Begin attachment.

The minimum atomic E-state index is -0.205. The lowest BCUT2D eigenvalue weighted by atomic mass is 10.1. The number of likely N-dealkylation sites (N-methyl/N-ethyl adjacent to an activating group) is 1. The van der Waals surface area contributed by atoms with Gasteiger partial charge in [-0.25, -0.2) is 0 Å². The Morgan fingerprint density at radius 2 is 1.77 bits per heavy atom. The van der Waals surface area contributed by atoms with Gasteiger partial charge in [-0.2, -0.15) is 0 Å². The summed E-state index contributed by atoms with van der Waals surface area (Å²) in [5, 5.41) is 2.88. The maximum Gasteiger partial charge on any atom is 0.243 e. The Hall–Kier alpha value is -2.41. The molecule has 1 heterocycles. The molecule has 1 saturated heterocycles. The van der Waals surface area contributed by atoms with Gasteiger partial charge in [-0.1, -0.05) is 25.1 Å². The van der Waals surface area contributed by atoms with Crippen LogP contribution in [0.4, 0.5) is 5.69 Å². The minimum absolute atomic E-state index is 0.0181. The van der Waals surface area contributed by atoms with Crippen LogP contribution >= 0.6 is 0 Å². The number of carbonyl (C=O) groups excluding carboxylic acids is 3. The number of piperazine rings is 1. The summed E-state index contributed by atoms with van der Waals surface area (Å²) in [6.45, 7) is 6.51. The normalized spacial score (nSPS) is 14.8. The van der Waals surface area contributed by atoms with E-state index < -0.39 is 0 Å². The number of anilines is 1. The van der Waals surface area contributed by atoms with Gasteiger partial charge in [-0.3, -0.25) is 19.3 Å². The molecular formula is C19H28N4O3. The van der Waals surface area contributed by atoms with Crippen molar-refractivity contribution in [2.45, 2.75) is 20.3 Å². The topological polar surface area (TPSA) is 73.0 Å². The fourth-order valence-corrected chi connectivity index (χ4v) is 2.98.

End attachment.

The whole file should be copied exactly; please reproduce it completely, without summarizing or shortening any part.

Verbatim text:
The minimum atomic E-state index is -0.205. The lowest BCUT2D eigenvalue weighted by atomic mass is 10.1. The number of likely N-dealkylation sites (N-methyl/N-ethyl adjacent to an activating group) is 1. The van der Waals surface area contributed by atoms with Gasteiger partial charge in [-0.25, -0.2) is 0 Å². The Morgan fingerprint density at radius 2 is 1.77 bits per heavy atom. The van der Waals surface area contributed by atoms with Gasteiger partial charge in [-0.2, -0.15) is 0 Å². The summed E-state index contributed by atoms with van der Waals surface area (Å²) in [5, 5.41) is 2.88. The maximum Gasteiger partial charge on any atom is 0.243 e. The Hall–Kier alpha value is -2.41. The molecule has 1 heterocycles. The molecule has 1 saturated heterocycles. The van der Waals surface area contributed by atoms with Gasteiger partial charge in [-0.1, -0.05) is 25.1 Å². The van der Waals surface area contributed by atoms with Crippen LogP contribution in [0.4, 0.5) is 5.69 Å². The minimum absolute atomic E-state index is 0.0181. The van der Waals surface area contributed by atoms with Crippen LogP contribution >= 0.6 is 0 Å². The number of carbonyl (C=O) groups excluding carboxylic acids is 3. The number of piperazine rings is 1. The summed E-state index contributed by atoms with van der Waals surface area (Å²) in [6.45, 7) is 6.51. The normalized spacial score (nSPS) is 14.8. The van der Waals surface area contributed by atoms with E-state index < -0.39 is 0 Å². The number of anilines is 1. The van der Waals surface area contributed by atoms with Gasteiger partial charge in [-0.3, -0.25) is 19.3 Å². The molecular formula is C19H28N4O3. The van der Waals surface area contributed by atoms with Crippen molar-refractivity contribution in [2.45, 2.75) is 20.3 Å². The topological polar surface area (TPSA) is 73.0 Å². The fourth-order valence-corrected chi connectivity index (χ4v) is 2.98.